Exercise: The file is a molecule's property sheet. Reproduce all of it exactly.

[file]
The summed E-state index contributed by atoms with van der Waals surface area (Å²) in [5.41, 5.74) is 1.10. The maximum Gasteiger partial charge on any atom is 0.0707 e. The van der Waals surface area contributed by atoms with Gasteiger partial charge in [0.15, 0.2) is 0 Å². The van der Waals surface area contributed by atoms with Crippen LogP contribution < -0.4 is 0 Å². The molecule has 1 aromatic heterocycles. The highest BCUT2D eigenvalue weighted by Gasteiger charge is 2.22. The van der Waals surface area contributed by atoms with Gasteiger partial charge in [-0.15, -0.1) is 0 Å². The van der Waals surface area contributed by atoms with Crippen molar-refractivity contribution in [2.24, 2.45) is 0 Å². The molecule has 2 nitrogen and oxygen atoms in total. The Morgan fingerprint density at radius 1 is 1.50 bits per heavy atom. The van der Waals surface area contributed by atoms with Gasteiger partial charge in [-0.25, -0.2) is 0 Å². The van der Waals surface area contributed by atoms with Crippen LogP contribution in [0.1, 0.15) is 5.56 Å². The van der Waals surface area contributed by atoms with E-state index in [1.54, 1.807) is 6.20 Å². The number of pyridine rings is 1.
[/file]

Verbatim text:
The summed E-state index contributed by atoms with van der Waals surface area (Å²) in [5.41, 5.74) is 1.10. The maximum Gasteiger partial charge on any atom is 0.0707 e. The van der Waals surface area contributed by atoms with Gasteiger partial charge in [0.15, 0.2) is 0 Å². The van der Waals surface area contributed by atoms with Crippen LogP contribution < -0.4 is 0 Å². The molecule has 1 aromatic heterocycles. The highest BCUT2D eigenvalue weighted by Gasteiger charge is 2.22. The van der Waals surface area contributed by atoms with Gasteiger partial charge in [-0.15, -0.1) is 0 Å². The van der Waals surface area contributed by atoms with Crippen molar-refractivity contribution in [2.24, 2.45) is 0 Å². The molecule has 2 nitrogen and oxygen atoms in total. The Morgan fingerprint density at radius 1 is 1.50 bits per heavy atom. The van der Waals surface area contributed by atoms with Gasteiger partial charge in [-0.25, -0.2) is 0 Å². The van der Waals surface area contributed by atoms with Crippen LogP contribution in [0.1, 0.15) is 5.56 Å². The van der Waals surface area contributed by atoms with E-state index in [1.54, 1.807) is 6.20 Å². The number of pyridine rings is 1.